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2. Stop Losses: Right Way Where and How
3. Stocks Cycle Through Four Phases
4. Buy and Sell Signals of a Moving Average System
5. A Few Notes on Discipline
6. One of Many Disciplines That Can Be Created Using the Valuator
7. The Triple Moving Average Crossover System for Buying and Selling Stocks
8. The Stochastic Oscillator, Chaiken Advance/Decline, and Chande Momentum Oscillator (CMO)
9. Chaiken Money Flow
10. McClellan Oscillator and Summation Index
11. Relationship Between Short-Term & Long-Term Interest Rates: What the Interest Rate Spread Tells You
12. The MACD, its Signals, and the S&P500
13. Stock Buy and Sell Signals With the CCI
14. The Market Bias Indicator (MBI)
15. Prices Relative to "Fair Value" ~ Three Measurements
16. An Outline of Three Strategies for Stock Investing
17. Stop Loss Strategy
18. A Good Intermediate-Term Stock Investment Strategy
19. Looking for Stock Market Signals Is Sometimes Like Predicting the Weather
20. Introduction to The Disciplined Growth Strategy
21. Investor or Trader?
22. Here are Illustrations Showing Stock Alerts and "Setups"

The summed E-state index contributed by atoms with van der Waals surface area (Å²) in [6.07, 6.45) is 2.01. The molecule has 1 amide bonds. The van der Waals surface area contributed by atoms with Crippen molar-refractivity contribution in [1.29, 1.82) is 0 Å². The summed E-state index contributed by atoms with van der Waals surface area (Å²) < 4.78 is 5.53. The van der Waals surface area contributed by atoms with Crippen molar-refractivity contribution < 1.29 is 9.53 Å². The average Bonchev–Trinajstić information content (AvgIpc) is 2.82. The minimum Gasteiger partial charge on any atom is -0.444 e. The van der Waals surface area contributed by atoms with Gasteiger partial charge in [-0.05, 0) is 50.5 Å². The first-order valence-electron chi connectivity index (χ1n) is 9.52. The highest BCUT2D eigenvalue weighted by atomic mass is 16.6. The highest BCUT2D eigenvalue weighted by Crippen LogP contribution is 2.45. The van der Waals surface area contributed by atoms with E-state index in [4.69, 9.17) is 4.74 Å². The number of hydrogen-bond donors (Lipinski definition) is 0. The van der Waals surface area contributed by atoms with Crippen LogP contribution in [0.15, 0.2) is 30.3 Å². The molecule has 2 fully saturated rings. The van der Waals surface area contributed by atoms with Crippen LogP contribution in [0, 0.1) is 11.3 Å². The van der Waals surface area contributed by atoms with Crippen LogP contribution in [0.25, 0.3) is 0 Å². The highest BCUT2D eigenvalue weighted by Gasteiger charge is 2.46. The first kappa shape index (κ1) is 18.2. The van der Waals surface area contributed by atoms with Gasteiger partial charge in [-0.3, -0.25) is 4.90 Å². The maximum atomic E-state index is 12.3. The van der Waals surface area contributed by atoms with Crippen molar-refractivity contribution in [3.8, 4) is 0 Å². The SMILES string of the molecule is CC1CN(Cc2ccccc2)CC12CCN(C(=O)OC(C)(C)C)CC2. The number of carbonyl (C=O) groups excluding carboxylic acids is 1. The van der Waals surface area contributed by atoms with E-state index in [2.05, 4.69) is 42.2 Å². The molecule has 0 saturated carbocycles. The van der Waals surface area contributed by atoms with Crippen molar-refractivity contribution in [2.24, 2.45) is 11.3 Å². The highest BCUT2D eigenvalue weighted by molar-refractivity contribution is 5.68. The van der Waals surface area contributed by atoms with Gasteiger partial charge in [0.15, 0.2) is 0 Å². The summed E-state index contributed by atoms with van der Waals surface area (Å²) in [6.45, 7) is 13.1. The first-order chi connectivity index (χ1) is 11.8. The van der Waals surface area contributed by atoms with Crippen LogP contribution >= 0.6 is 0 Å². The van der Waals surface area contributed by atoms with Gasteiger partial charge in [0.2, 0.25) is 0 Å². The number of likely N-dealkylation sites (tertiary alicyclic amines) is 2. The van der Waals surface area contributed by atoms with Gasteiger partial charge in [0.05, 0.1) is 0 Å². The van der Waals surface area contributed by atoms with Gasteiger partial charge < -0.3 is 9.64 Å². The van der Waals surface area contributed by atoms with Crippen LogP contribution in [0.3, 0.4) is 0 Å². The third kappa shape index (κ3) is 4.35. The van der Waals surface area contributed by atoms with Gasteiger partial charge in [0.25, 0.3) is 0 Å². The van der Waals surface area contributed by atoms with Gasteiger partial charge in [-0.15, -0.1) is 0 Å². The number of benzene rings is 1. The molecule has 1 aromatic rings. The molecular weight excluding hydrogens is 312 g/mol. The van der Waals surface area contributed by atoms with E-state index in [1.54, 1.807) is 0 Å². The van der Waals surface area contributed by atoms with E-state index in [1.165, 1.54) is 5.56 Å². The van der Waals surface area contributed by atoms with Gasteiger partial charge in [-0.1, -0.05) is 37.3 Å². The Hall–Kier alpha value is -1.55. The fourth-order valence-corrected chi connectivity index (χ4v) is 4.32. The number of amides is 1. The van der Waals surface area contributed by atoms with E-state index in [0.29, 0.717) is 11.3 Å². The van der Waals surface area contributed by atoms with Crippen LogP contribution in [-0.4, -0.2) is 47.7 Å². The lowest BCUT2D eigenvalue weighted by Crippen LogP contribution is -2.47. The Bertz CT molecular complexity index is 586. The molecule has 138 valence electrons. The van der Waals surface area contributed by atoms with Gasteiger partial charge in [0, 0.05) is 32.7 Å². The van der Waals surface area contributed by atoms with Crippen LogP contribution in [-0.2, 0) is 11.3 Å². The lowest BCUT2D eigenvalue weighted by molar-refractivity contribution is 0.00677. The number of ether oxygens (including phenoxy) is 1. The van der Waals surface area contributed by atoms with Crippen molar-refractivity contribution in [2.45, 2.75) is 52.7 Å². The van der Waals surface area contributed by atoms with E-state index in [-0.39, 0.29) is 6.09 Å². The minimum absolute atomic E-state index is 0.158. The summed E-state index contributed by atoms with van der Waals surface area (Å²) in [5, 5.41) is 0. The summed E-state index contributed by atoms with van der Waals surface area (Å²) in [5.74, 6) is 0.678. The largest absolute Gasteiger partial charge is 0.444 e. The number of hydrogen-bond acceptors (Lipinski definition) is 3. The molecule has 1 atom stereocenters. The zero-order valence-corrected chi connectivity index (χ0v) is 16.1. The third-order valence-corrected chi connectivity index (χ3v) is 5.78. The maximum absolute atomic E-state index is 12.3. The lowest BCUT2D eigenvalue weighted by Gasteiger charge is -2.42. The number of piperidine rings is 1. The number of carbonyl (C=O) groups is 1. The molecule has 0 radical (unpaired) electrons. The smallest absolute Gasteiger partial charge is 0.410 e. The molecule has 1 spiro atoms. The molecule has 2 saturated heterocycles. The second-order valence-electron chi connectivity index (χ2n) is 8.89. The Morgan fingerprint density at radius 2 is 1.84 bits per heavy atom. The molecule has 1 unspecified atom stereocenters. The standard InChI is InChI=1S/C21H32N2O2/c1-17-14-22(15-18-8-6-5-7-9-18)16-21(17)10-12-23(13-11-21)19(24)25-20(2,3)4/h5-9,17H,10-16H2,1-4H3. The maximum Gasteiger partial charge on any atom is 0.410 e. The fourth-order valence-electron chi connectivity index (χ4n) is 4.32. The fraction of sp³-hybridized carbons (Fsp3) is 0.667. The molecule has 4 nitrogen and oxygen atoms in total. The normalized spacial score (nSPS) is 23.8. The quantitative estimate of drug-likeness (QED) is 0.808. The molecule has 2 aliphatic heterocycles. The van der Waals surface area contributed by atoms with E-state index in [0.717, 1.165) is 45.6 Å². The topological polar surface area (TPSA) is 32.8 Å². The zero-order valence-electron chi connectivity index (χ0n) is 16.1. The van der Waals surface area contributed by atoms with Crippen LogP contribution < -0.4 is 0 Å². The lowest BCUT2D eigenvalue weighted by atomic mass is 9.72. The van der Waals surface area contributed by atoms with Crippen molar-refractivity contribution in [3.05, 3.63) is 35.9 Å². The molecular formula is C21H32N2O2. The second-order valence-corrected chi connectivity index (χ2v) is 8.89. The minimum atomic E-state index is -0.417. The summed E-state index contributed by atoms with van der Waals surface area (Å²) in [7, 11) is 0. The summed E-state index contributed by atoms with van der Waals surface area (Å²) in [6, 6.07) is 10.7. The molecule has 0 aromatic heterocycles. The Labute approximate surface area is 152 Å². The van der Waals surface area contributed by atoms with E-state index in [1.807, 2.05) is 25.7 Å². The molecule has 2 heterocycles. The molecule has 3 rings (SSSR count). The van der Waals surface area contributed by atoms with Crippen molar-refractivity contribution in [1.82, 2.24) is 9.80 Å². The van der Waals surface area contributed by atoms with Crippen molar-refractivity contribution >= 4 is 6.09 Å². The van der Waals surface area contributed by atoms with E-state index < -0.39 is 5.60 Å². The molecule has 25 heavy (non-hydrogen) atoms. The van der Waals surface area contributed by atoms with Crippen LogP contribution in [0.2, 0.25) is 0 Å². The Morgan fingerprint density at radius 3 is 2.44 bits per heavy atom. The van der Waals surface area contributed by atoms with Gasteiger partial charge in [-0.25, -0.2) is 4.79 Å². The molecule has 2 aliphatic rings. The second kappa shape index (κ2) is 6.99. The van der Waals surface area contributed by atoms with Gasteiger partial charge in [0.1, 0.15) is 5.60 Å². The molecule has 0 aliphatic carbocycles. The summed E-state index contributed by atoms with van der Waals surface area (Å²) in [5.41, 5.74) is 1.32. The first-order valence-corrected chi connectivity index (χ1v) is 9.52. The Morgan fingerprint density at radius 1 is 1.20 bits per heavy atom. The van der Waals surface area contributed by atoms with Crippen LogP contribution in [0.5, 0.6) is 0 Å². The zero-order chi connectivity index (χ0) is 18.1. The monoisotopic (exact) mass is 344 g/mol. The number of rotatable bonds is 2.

23. A Test to Find the Best Moving Average Sell Strategy
24. The Probability of a Stop Loss Being Triggered
25. The Market is Rising but Stocks Keep Breaking Down
26. Do You Sell or Hold After Your Stock Has Dropped?
27. How to Invest When Stocks Keep Breaking Down
28. Information You Need to Know About Your Mutual Fund (You Really do Need to Know Your Mutual Fund)
29. An Intermediate-Term High-Performance System
30. Small Losses Are the Mark of a Disciplined Trader
31. Control Risk and Loss in the Stock Market
32. Timing the Market for Profitable Stock Investment
33. Diversification and Stop Loss Placement
34. The Best Stop Loss for Long-Term Investors
35. What does "Timing the Market" or "Market Timing" Really Mean?
36. The "Fundamental" vs. the "Technical" in Stock Buy and Sell Decisions
37. Stock Market Investing: Long-Term or Short-Term?
38. The Advantage of Exchange-Traded Funds (ETFs)
39. Short-Term Stock Trends and Risk Control
40. Be Both a Short-Term Trader and a Long-Term Investor
41. Select Stocks by Combining Technical and Fundamental Screens
42. Where to Put a Stop Loss
43. To Trade Stocks for a Living